CardassianEdit

Viewscreen DS9

A typical Cardassian viewer aboard DS9

Cardassian viewer, not in use

A Cardassian viewer, not in use

Quark's viewscreen

A viewer in Quark's

During the 24th century, starships and space stations constructed by the Cardassian Union utilized unique, holographically projected viewscreens.

Installed aboard Galor-class warships and Terok and Empok Nor-type stations, these Cardassian viewers consisted of hollow, oval-shaped frames. Images were projected into these frames, then disappeared when the viewer was deactivated.

This same technology was employed in the construction of Cardassian-type viewers. (DS9: "Emissary")

The ops aboard Deep Space 9 featured a large viewscreen placed on a wall and allowed viewing from everywhere on ops. (Star Trek: Deep Space Nine)

Quark's had the option for a large Cardassian style viewscreen to be placed directly in front of the large glass mural in the bar. (DS9: "Rivals")

DominionEdit

Jemhadar hud view

Point-of-view of a Jem'Hadar virtual display device.

Jem'Hadar ships eschewed traditional viewscreens for a virtual display device. Instead of occupying the forward wall of the bridge, the "viewscreen" was in fact a display within a headset worn by the navigator. The device was not well-tolerated by Humans, who could typically wear it only for short periods. Cardassians, by contrast, were shown to have similar tolerances to Jem'Hadar and Vorta.


KlingonEdit

K't'inga class viewscreen

Viewscreen on a K't'inga-class vessel

As with many things Klingon, viewscreens installed aboard Klingon starships including Birds-of-Prey, K't'inga-class warships, and Raptor-class vessels were distinguished by angular shapes.

Klingon Bird-of-Prey viewscreen

Viewscreen on a Bird-of-Prey

Performing the same basic function as their Federation counterparts, 23rd century Klingon viewscreens aboard such ships as the IKS Amar were able to display tactical information in graphic and photographic formats. (Star Trek: The Motion Picture; Star Trek IV: The Voyage Home; ENT: "Sleeping Dogs")

RomulanEdit

Khazara-viewscreen

The main viewer aboard the IRW Khazara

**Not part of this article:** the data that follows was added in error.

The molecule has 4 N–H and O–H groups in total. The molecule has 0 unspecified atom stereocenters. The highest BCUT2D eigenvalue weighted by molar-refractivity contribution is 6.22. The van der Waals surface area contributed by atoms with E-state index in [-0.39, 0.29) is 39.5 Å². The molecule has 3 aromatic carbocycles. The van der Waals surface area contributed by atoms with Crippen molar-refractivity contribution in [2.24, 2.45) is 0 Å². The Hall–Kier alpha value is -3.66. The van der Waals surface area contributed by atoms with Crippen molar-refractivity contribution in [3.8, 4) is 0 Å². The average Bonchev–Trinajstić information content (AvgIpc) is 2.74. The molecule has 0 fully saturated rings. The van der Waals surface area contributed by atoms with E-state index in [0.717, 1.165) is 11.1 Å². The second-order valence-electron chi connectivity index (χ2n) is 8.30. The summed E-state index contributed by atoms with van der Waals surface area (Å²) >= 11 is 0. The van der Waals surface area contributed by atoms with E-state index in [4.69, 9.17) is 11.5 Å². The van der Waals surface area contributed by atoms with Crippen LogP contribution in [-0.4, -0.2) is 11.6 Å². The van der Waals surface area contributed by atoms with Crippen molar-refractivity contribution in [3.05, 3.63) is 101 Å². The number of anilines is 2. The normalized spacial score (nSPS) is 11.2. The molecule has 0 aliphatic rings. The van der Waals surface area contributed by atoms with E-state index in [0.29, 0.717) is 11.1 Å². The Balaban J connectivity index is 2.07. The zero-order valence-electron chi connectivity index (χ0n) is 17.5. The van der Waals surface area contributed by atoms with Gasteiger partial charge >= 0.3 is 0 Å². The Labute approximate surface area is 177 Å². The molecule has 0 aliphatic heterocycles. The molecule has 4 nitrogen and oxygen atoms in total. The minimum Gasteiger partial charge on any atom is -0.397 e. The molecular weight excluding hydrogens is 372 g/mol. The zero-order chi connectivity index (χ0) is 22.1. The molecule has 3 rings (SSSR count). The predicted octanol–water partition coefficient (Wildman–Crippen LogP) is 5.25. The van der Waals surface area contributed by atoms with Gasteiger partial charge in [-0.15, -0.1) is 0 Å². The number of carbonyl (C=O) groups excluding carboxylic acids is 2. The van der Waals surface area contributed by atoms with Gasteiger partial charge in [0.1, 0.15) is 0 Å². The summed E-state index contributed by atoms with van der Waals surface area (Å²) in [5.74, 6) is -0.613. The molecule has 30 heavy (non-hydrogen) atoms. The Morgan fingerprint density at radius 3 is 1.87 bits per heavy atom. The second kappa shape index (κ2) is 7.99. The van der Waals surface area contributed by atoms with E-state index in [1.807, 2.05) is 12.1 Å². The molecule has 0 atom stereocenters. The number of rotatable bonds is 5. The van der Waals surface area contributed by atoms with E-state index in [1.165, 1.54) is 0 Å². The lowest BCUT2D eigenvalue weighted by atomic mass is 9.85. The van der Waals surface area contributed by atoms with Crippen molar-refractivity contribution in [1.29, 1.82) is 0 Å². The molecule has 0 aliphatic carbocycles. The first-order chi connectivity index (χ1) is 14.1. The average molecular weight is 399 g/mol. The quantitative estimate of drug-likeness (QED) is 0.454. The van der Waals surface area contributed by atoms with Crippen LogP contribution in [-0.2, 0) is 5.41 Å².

Narada viewscreen

A viewscreen on the Narada

Viewscreens aboard Romulan starships, including D'deridex-class warbirds functioned very much like their alien counterparts during the 24th century.

Consisting of screens smaller than those used by the Federation and Klingon Empire, Romulan viewscreens (like that of the IRW Khazara) were rounded-off square shapes, accented with green rectangles at the top of the monitor.

As with most starships, the viewscreen was mounted on the forward bulkhead of the main bridge aboard Romulan vessels. (TNG: "Face of the Enemy")

The Narada, a Romulan mining vessel, did not appear to have a centralized viewscreen. (Star Trek)

VulcanEdit

This article or section is incomplete This page is marked as lacking essential detail, and needs attention. Information regarding expansion requirements may be found on the article's talk page. Feel free to edit this page to assist with this expansion.
Vulcan High Command viewscreen

The viewscreen at the Vulcan High Command


Appendices Edit

See also Edit

Background information Edit

In early design drafts for both the USS Voyager and the USS Defiant, the designers contemplated eliminating the viewscreen entirely. Attempts such as the holo-communicator in DS9 and the suspended-in-mid-air viewer in First Contact were made, but ultimately gave way to tradition. The viewscreen was considered an important staple of the Star Trek universe.

External link Edit